“What inspires me? Running. Because there’s nothing like having nothing except your own two feet, the sight of some far off point, and a hard breath to keep you going.
“Place is important to my writing, and one of my best practices is to get in the car and drive.
“When I’m stumped, I often go to the library stacks and look at old science treatises.
“When I push weights around, I push words around. I usually hit the gym in the afternoon, and when I do, I think about the story or chapter I was working on that morning.
“On a narrow strip of cork board, among news clippings and postcards, is a small vellum-colored paper square, printed by the artist Tom Ashcraft, that has inspired me for many years.
“As a rule of comedy combining something cute with something sinister is good for a laugh, and the logic is the same as the real-life behavior
“Rules. I'm a big believer in structure, and the idea that creativity loosens up when constrained a bit.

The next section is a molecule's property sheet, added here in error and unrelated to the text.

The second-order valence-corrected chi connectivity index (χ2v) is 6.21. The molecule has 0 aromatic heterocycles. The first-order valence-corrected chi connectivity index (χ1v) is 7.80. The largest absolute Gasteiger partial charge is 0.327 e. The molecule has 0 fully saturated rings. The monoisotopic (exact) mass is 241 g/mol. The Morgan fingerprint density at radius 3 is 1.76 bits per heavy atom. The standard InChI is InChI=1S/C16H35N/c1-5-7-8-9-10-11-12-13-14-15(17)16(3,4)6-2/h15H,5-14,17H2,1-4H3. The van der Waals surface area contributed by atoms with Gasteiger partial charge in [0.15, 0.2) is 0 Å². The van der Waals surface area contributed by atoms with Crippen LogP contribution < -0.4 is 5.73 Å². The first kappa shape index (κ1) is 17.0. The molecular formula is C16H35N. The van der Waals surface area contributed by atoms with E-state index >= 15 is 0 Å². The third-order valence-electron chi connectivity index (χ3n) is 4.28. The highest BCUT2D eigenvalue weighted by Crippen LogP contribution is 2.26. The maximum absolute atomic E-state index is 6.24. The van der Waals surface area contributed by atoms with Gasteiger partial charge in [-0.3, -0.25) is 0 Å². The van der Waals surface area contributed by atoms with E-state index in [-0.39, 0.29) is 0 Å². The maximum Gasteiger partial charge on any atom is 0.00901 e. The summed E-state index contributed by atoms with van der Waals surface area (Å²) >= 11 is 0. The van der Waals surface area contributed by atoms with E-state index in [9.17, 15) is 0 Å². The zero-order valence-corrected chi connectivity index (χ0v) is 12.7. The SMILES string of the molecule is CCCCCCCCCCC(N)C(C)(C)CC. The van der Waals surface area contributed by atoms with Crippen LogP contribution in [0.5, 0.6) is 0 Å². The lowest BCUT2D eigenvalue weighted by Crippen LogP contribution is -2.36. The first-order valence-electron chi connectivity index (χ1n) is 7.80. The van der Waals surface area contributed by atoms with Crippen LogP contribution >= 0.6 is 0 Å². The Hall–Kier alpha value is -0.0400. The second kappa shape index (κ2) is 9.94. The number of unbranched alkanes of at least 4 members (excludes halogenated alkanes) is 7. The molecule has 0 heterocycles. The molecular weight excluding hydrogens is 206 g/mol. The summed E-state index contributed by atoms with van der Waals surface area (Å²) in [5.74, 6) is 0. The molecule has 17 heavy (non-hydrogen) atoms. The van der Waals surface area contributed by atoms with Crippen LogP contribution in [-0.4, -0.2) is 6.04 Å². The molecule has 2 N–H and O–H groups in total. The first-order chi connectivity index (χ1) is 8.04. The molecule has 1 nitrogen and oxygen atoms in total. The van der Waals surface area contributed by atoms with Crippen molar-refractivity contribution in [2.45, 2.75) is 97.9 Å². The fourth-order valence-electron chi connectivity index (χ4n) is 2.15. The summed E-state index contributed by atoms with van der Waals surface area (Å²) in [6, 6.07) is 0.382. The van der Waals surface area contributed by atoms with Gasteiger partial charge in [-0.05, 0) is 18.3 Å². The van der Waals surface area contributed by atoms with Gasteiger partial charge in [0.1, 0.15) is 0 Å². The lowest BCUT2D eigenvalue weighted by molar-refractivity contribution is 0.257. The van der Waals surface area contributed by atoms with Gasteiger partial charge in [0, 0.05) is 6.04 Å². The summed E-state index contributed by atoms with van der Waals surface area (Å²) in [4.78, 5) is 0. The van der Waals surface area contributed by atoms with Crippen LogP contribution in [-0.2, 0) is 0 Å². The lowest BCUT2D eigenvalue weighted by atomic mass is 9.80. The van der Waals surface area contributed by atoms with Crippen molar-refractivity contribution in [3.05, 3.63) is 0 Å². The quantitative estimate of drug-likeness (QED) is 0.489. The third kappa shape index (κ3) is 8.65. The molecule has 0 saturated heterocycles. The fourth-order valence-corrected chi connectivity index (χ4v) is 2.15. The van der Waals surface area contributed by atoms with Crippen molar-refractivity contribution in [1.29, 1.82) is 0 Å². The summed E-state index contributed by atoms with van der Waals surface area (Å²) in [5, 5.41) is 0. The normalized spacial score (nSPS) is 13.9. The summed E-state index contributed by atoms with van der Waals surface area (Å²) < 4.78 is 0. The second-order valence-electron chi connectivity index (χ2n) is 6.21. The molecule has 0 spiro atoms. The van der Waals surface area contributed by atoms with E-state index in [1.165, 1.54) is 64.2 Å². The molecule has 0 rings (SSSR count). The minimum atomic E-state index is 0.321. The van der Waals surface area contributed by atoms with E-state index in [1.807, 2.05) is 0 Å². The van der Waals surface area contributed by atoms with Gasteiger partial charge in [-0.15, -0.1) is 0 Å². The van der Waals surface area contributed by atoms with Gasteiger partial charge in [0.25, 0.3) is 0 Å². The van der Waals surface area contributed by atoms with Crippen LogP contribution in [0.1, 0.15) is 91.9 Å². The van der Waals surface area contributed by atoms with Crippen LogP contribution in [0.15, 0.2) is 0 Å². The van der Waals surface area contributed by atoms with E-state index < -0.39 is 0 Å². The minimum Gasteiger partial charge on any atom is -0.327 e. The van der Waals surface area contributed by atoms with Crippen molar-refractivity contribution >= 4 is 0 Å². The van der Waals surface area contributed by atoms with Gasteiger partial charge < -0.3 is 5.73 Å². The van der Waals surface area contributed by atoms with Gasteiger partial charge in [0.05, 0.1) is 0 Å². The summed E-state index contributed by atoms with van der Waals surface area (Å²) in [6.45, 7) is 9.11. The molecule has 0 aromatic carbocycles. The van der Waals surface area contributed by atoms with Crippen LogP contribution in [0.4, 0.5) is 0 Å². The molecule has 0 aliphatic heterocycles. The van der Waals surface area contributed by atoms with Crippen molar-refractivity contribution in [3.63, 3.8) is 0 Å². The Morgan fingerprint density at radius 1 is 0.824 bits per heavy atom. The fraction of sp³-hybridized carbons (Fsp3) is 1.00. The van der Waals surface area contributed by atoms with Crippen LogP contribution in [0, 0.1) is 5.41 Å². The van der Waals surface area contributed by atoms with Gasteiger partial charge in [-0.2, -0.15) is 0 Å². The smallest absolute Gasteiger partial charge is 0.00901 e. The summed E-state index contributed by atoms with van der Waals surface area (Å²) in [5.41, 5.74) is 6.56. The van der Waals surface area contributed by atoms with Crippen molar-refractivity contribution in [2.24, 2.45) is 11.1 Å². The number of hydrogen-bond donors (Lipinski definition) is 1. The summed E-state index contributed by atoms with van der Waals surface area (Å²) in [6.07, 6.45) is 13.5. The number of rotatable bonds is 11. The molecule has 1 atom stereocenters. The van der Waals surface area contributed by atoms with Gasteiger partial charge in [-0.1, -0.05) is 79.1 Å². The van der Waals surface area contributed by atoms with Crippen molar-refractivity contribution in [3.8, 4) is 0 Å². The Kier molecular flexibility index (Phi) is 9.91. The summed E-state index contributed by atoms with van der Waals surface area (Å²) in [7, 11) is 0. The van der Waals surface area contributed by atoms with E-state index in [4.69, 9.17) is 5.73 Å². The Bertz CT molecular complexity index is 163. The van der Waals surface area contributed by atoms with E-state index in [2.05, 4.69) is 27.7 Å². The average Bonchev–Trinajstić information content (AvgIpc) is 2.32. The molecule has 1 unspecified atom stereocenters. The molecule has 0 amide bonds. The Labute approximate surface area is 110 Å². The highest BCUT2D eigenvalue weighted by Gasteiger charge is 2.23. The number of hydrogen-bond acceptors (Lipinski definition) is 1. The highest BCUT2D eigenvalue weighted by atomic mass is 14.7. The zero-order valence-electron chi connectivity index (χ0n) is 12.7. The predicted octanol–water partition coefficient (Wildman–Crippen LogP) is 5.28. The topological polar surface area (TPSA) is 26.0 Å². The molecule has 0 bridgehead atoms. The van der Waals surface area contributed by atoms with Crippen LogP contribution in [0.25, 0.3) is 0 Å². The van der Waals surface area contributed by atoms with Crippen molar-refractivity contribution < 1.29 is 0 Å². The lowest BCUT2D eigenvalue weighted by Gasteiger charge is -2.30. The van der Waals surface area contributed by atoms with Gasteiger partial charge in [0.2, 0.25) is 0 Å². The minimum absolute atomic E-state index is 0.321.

“Never start writing in a bad mood—makes it too easy to quit before you get going.
“I’ve been reading the journals of Albert Camus since I was thirteen years old and his words have become my most faithful and intimate companions.
“I take inspiration from the subtle daily forecasting of death. This should be impetus for anyone to get off his ass. Work is why we're here, and to waste an hour of any day, fretting or worrying or procrastinating, is to release into the air the odor of death. Emerson said, ‘To fill the hour—that is happiness.’ I try to fill the hour. And by filling the hour, the ones that follow come easier. Inspiration, then, is its own inspiration. But I must beware of why I work.